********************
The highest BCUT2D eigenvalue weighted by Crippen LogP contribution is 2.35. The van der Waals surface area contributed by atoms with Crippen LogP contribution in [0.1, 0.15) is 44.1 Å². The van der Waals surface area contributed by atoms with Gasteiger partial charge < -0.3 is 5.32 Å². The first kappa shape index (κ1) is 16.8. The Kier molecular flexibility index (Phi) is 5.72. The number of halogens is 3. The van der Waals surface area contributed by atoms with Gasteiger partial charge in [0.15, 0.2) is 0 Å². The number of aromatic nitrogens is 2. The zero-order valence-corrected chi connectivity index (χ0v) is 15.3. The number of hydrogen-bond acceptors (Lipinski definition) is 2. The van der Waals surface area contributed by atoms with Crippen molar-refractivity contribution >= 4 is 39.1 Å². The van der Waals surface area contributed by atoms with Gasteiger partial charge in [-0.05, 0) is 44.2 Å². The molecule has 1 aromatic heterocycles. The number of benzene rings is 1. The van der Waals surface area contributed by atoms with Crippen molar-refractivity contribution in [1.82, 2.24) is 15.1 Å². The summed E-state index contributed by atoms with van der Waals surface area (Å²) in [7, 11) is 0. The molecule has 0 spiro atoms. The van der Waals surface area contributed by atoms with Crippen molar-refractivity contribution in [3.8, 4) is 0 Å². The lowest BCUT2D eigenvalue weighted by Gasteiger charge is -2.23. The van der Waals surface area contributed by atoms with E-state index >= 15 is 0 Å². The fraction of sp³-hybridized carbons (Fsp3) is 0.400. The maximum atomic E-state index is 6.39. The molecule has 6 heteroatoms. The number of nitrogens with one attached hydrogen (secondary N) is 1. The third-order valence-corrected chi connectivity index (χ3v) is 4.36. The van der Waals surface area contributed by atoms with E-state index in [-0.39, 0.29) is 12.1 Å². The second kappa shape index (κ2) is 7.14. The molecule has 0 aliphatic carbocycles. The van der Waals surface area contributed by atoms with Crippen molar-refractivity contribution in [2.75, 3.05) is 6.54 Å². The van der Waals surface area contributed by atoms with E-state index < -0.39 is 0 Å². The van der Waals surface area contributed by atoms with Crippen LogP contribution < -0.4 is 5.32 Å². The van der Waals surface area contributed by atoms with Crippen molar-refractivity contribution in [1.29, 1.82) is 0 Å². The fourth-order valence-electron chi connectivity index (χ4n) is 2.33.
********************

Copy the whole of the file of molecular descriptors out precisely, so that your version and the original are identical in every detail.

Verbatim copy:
The highest BCUT2D eigenvalue weighted by Crippen LogP contribution is 2.35. The van der Waals surface area contributed by atoms with Crippen LogP contribution in [0.1, 0.15) is 44.1 Å². The van der Waals surface area contributed by atoms with Gasteiger partial charge < -0.3 is 5.32 Å². The first kappa shape index (κ1) is 16.8. The Kier molecular flexibility index (Phi) is 5.72. The number of halogens is 3. The van der Waals surface area contributed by atoms with Gasteiger partial charge in [0.15, 0.2) is 0 Å². The number of aromatic nitrogens is 2. The zero-order valence-corrected chi connectivity index (χ0v) is 15.3. The number of hydrogen-bond acceptors (Lipinski definition) is 2. The van der Waals surface area contributed by atoms with Crippen molar-refractivity contribution >= 4 is 39.1 Å². The van der Waals surface area contributed by atoms with Gasteiger partial charge in [-0.05, 0) is 44.2 Å². The molecule has 1 aromatic heterocycles. The number of benzene rings is 1. The van der Waals surface area contributed by atoms with Crippen molar-refractivity contribution in [1.82, 2.24) is 15.1 Å². The summed E-state index contributed by atoms with van der Waals surface area (Å²) in [7, 11) is 0. The molecule has 0 spiro atoms. The van der Waals surface area contributed by atoms with Crippen molar-refractivity contribution in [3.8, 4) is 0 Å². The lowest BCUT2D eigenvalue weighted by Gasteiger charge is -2.23. The van der Waals surface area contributed by atoms with E-state index >= 15 is 0 Å². The fraction of sp³-hybridized carbons (Fsp3) is 0.400. The maximum atomic E-state index is 6.39. The molecule has 6 heteroatoms. The number of nitrogens with one attached hydrogen (secondary N) is 1. The third-order valence-corrected chi connectivity index (χ3v) is 4.36. The van der Waals surface area contributed by atoms with E-state index in [-0.39, 0.29) is 12.1 Å². The second kappa shape index (κ2) is 7.14. The molecule has 0 aliphatic carbocycles. The van der Waals surface area contributed by atoms with Crippen molar-refractivity contribution in [2.75, 3.05) is 6.54 Å². The van der Waals surface area contributed by atoms with E-state index < -0.39 is 0 Å². The van der Waals surface area contributed by atoms with Crippen LogP contribution < -0.4 is 5.32 Å². The van der Waals surface area contributed by atoms with Crippen molar-refractivity contribution in [1.29, 1.82) is 0 Å². The fourth-order valence-electron chi connectivity index (χ4n) is 2.33.